: Disease course in Idiopathic Pulmonary Fibrosis (IPF) is highly heterogeneous and markers of disease progression would be helpful. Blood leukocyte count has been studied in cancer patients and a reduced lymphocyte to monocyte ratio (LMR) has been show to predict survival. Thus, we aimed to investigate the role of monocytes count and LMR in three distinct population of patients with IPF: 77 newly-diagnosed IPF, 40 with end-stage IPF and 17 IPF with lung cancer. In newly-diagnosed IPF patients, we observed a negative correlation between forced vital capacity (FVC) at diagnosis and both white blood cells and monocytes count (r = -0.24; p = 0.04 and r = -0.27; p = 0.01; respectively). Moreover, a high monocytes count was independently associated with functional decline (OR: 1.004, 95%CI 1.00-1.01; p = 0.03). In newly-diagnosed IPF, the LMR cut-off at diagnosis was 4.18 with an AUC of 0.67 (95%CI 0.5417-0.7960; p = 0.025), and overall survival was significantly worse in patients with a LMR<4.18 compared to patients with a LMR≥4.18 (HR: 6.88, 95%CI 2.55-18.5; p = 0.027). LMR was significantly lower in IPF patients with lung cancer compared to those newly diagnosed with IPF [2.2 (0.8-4.4), 3.5 (0.8-8.8); p < 0.0001] and those with end-stage disease [3.6 (2-6.5); p < 0.0001]. In conclusion, a LMR<4.18 is associated with significantly shorter survival in newly-diagnosed IPF patients. In addition, LMR is significantly lower in patients with IPF and lung cancer compared to patients with newly-diagnosed IPF. High monocytes count at baseline negatively correlates with FVC and is an independent predictor of disease progression in newly-diagnosed IPF patients.

The clinical relevance of lymphocyte to monocyte ratio in patients with Idiopathic Pulmonary Fibrosis (IPF)

Bernardinello, Nicol;Cocconcelli, Elisabetta;Biondini, Davide;Saetta, Marina;Spagnolo, Paolo;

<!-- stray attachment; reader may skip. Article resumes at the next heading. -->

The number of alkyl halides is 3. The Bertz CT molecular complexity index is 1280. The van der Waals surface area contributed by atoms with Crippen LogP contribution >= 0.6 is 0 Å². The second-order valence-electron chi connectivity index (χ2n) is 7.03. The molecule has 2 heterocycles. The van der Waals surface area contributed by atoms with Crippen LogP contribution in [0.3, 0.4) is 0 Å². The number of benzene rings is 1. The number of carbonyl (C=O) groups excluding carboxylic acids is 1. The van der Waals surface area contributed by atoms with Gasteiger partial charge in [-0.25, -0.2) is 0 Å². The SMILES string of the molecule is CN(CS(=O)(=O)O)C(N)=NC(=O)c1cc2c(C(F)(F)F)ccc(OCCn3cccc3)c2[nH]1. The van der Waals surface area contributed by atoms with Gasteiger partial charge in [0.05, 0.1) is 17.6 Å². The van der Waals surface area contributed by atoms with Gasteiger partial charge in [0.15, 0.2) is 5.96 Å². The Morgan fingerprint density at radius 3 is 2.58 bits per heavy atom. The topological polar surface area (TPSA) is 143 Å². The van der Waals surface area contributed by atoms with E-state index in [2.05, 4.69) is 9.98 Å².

2022

Abstract

: Disease course in Idiopathic Pulmonary Fibrosis (IPF) is highly heterogeneous and markers of disease progression would be helpful. Blood leukocyte count has been studied in cancer patients and a reduced lymphocyte to monocyte ratio (LMR) has been show to predict survival. Thus, we aimed to investigate the role of monocytes count and LMR in three distinct population of patients with IPF: 77 newly-diagnosed IPF, 40 with end-stage IPF and 17 IPF with lung cancer. In newly-diagnosed IPF patients, we observed a negative correlation between forced vital capacity (FVC) at diagnosis and both white blood cells and monocytes count (r = -0.24; p = 0.04 and r = -0.27; p = 0.01; respectively). Moreover, a high monocytes count was independently associated with functional decline (OR: 1.004, 95%CI 1.00-1.01; p = 0.03). In newly-diagnosed IPF, the LMR cut-off at diagnosis was 4.18 with an AUC of 0.67 (95%CI 0.5417-0.7960; p = 0.025), and overall survival was significantly worse in patients with a LMR<4.18 compared to patients with a LMR≥4.18 (HR: 6.88, 95%CI 2.55-18.5; p = 0.027). LMR was significantly lower in IPF patients with lung cancer compared to those newly diagnosed with IPF [2.2 (0.8-4.4), 3.5 (0.8-8.8); p < 0.0001] and those with end-stage disease [3.6 (2-6.5); p < 0.0001]. In conclusion, a LMR<4.18 is associated with significantly shorter survival in newly-diagnosed IPF patients. In addition, LMR is significantly lower in patients with IPF and lung cancer compared to patients with newly-diagnosed IPF. High monocytes count at baseline negatively correlates with FVC and is an independent predictor of disease progression in newly-diagnosed IPF patients.
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Utilizza questo identificativo per citare o creare un link a questo documento: https://hdl.handle.net/11577/3470309
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